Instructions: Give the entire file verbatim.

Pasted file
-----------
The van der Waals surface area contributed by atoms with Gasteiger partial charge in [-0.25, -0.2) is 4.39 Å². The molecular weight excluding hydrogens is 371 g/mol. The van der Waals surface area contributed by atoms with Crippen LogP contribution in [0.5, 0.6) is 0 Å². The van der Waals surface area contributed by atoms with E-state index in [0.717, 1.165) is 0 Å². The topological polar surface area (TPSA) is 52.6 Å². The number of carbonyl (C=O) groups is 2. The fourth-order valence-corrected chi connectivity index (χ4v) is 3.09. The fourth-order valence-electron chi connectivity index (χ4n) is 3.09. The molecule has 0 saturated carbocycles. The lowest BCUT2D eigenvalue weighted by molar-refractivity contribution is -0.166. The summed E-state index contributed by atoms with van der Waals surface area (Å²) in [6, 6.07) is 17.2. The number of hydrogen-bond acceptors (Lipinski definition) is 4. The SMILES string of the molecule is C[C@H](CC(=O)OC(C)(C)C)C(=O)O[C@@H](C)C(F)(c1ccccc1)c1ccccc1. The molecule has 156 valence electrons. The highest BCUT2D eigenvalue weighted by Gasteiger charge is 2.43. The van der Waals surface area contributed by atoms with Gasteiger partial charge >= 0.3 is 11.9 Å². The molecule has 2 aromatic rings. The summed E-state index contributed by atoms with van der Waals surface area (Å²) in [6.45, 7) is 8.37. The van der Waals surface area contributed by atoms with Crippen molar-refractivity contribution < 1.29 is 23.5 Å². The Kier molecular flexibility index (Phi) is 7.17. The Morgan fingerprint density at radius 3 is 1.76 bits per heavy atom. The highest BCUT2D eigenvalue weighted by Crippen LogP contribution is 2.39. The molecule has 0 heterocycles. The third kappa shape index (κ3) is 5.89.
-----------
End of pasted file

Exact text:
The van der Waals surface area contributed by atoms with Gasteiger partial charge in [-0.25, -0.2) is 4.39 Å². The molecular weight excluding hydrogens is 371 g/mol. The van der Waals surface area contributed by atoms with Crippen LogP contribution in [0.5, 0.6) is 0 Å². The van der Waals surface area contributed by atoms with E-state index in [0.717, 1.165) is 0 Å². The topological polar surface area (TPSA) is 52.6 Å². The number of carbonyl (C=O) groups is 2. The fourth-order valence-corrected chi connectivity index (χ4v) is 3.09. The fourth-order valence-electron chi connectivity index (χ4n) is 3.09. The molecule has 0 saturated carbocycles. The lowest BCUT2D eigenvalue weighted by molar-refractivity contribution is -0.166. The summed E-state index contributed by atoms with van der Waals surface area (Å²) in [6, 6.07) is 17.2. The number of hydrogen-bond acceptors (Lipinski definition) is 4. The SMILES string of the molecule is C[C@H](CC(=O)OC(C)(C)C)C(=O)O[C@@H](C)C(F)(c1ccccc1)c1ccccc1. The molecule has 156 valence electrons. The highest BCUT2D eigenvalue weighted by Gasteiger charge is 2.43. The van der Waals surface area contributed by atoms with Gasteiger partial charge >= 0.3 is 11.9 Å². The molecule has 2 aromatic rings. The summed E-state index contributed by atoms with van der Waals surface area (Å²) in [6.45, 7) is 8.37. The van der Waals surface area contributed by atoms with Crippen molar-refractivity contribution < 1.29 is 23.5 Å². The Kier molecular flexibility index (Phi) is 7.17. The Morgan fingerprint density at radius 3 is 1.76 bits per heavy atom. The highest BCUT2D eigenvalue weighted by Crippen LogP contribution is 2.39. The molecule has 0 heterocycles. The third kappa shape index (κ3) is 5.89.